‘Bowlers will have a role to play’
In the middle, batsmen after batsmen were continuously practising the big shots and the balls being chucked at them from a shorter distance were flying around the park. If Bichel's predictions come true, the batsmen too would have to be careful at least for a few overs,Atreyo Mukhopadhyay reports.cricket Updated: Apr 17, 2009 19:02 IST
The Nondescript Belleville Cricket Club ground presented a few rare sights on Thursday morning. A local ground without stands or elaborate security arrangements, it saw some of the glitterati of the international game when the Kolkata Knight Riders and Rajasthan Royals trooped in for practice.
The list included Shane Warne, Sourav Ganguly, Chris Gayle, Brendon McCullum, Shane Watson etc. After settling down to the glittering presence of the big names, what drew attention was low-key in comparison, but with every potential to emerge as a feature of this competition.
Bowling coach of the Knight Riders, Andy Bichel, was working tirelessly with his wards at one of the nets and singled out Ganguly for special attention. The former India captain was made to work overtime and bowl to a particular length, slower ones and yorkers. Bichel had marked out the landing spots by placing plastic discs on the pitch.
The Aussie predicted batsmen wouldn't call the shots this time. "They don't play cricket here at this time of the year. So you'll see a lot more swing than last year. The new ball will do quite a bit because of the wind and there may also be something for the spinners later on," he told HT.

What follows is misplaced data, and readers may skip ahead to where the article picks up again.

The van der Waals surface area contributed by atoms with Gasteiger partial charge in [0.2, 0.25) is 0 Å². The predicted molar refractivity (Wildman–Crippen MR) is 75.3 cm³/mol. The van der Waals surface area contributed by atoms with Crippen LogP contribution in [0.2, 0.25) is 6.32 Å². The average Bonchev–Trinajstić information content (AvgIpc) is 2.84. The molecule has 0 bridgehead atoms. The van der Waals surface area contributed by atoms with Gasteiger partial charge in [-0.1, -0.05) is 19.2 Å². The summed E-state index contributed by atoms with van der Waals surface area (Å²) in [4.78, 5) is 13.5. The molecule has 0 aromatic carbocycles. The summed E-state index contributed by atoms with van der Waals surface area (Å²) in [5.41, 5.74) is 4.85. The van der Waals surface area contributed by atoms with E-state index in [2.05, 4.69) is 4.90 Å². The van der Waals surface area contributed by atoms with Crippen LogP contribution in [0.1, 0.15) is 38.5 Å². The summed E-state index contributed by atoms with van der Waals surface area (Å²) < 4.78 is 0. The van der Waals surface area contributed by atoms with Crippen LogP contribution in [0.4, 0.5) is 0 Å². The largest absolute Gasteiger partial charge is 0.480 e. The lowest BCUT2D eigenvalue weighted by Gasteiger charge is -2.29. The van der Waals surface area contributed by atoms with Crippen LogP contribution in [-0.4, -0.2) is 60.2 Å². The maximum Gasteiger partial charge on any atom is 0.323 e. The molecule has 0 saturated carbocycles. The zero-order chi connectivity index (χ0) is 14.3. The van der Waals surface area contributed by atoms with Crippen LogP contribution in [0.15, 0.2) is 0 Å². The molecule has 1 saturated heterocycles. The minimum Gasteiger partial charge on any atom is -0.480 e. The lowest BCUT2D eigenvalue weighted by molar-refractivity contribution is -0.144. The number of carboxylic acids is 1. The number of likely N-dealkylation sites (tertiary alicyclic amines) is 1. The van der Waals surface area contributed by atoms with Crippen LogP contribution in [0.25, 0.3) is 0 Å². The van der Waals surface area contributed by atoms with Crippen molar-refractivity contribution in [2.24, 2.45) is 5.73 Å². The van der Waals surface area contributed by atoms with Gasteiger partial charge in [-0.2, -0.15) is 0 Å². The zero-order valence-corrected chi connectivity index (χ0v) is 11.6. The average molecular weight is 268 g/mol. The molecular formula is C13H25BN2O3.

Citing the example of Rajasthan Royals last year, when Sohail Tanvir, Watson and Warne did considerable damage with the ball, the Australian said bowlers could also play an important role in a team's success. “The attack of the Royals was very effective and in any form of the game, a team will always be in a good position if they take wickets.”
Bichel felt IPL II would see a return of some conventional aspects of the game. “Innovations like slower ones will remain effective. The wind will be a big factor, so there will be sufficient emphasis on the new ball. With the ball unlikely to lose shine as quickly as it does in India, there will be something for bowlers in the middle and closing stages as well."
In the middle, batsmen after batsmen were continuously practising the big shots and the balls being chucked at them from a shorter distance were flying around the park. If Bichel's predictions come true, the batsmen too would have to be careful at least for a few overs.